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26 December 2008

Year in Review - 8 Days to Remember

The year 2008 was a wild ride for investors and a turning point in the American economy. It could be very well the year that marks the end of economic dominance by the United States. Here are some defining days in this wild ride.

June 6, 2008

Crude oil prices were soaring, this was the worst day on Wall Street before the credit crisis hit. Oil had risen $16 in two sessions, was up $10.75 that Friday. Wall Street sold off 394 points or 3.13% but was still at 12,209.

Consumer spending became a huge worry as gas prices spike to $4 a gallon and unemployment jumped to 5.5%, biggest one month surge in 20 years. Demand dropped leading to gas prices plummeting in late summer.

The government's $100 million stimulus package was having little effect.

September 15, 2008

The stock market dropped 504 points or 4.42% as the 158 year old investment bank Lehman Bros. declared bankruptcy. The Dow was trading at 10,917.

Stocks traded lower on further news that AIG was having trouble raising capital to fend off a downgrade. Later that week the government would bail out the company for $85 billion.

Also, Merril Lynch sold itself to Bank of American and Washington Mutual searched for a white knight to avoid bankruptcy. One month later it would become the biggest bank failure in history.

Quick action by the Federal Reserve, FDIC, Treasury and lawmakers would pour trillions of dollars in rescue money into the system. This day would make the start of the credit freeze.

September 29, 2008

Congress rejected a $700 billion bailout plan presented by the Treasury and Federal Reserve. Investors expected this to pass, when it didn't stocks would sell off in its worst day ever, dropping nearly 800 points in one day. The plan would pass a week later.

October 9, 2008

The Dow fell 2,400 points in the trading sessions spanning Oct. 1- Oct. 10, a drop not seen since 1930. On this day the Dow, trading at 8,579, dropped 7.33% as Treasury officials said they would purchase equity stakes in banks.

Announced just a week after the bailout plan was approved, the plan was radically different than the plan that was sold to Congress. The market shunned the strategy shift.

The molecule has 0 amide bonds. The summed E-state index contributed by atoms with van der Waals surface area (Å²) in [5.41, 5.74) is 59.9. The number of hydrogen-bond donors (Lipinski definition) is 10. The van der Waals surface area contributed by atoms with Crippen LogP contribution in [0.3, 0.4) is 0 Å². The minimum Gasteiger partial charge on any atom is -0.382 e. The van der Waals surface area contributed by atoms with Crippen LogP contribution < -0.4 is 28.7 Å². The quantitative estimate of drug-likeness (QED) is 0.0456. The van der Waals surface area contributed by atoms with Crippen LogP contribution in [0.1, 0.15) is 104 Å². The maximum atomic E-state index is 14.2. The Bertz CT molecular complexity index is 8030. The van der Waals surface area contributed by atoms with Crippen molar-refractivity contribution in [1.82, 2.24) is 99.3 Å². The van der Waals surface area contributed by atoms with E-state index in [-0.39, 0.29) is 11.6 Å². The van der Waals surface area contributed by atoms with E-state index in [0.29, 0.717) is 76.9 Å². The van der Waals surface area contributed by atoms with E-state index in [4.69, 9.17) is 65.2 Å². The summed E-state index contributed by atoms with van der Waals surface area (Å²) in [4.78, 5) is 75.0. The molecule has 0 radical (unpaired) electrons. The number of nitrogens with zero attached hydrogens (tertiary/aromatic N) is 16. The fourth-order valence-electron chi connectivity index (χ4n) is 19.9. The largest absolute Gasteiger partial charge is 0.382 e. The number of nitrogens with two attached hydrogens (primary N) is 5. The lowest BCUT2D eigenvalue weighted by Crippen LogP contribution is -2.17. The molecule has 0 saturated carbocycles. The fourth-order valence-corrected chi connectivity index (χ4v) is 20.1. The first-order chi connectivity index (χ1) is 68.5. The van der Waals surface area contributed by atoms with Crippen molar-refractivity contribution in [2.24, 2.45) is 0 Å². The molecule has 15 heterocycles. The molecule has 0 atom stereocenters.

The Chicago Board Options Exchange Volatility Index, a measure of investor fear, rose as high as 64 on Oct. 9th, the first time it ever rose over 60. Later in the month it would reach 90 before falling back to 50. The index typically trades between 15-20 and never rose above 30 before this year.

October 13, 2008

The Dow would rally back 936 points or 11.2% cutting its loss from the 8 day slide in half. A series of global initiatives and details about the $700 billion bailout plan being announced was credited for the bounce.

In addition to buying up equity stakes in banks, and, eventually, mortgage-backed securities, Treasury said it would purchase whole mortgage loans, insure home loans against default and help keep delinquent borrowers in their homes.

On Oct. 12, 15 European nations agreed to help their troubled banks by injecting capital and guaranteeing inter-bank lending. Additionally, the British government said it would pump $63 billion into three of the country's banks.

The U.S. Federal Reserve responded by offering an unlimited supply of dollars to three other central banks in an effort to keep money flowing. The list eventually grew to 13 foreign central banks.

October 15, 2008

In its biggest percentage drop since 1987, the Dow lost nearly 8%. It has fallen 35% year to date. The Dow is trading at 8,577.

The market was taking its cues from some gloomy economic indicators including a report that showed retail sales suffered their biggest drop in three years.

Comments by San Francisco Federal Reserve President Janet Yellen drove the point home by announcing that the economy "appears to be in recession".

November 5-6, 2008

While the nation rejoiced in Obama's victory, the market shifted its focus back to the economy. The Dow rose 300 points as the election got under way, but then quickly reversed to its worst ever two day point loss, dropping 929 points or 9.66%.

Unemployment was the stimulus for the declines as claims shot to a 25 year high.

December 1, 2008

Confirming what the rest of the world has known for the past year, the National Bureau of Economic Research announced that the economy is in a recession.

Stocks tanked, even though the news was not a surprise, on the predictions that the recession could last well into 2009 and be the longest in history.

The market's selloff came after a huge 5-day surge in which the Dow gained just under 17% in the closing week of November. In a sign of a tumultuous year, that rally came after stocks hit multi-year lows Nov. 20, with the Dow sinking to near 7,500 points.

Fed Chairman Ben Bernanke added that the economy will take some time to recover even after the credit crisis is over.

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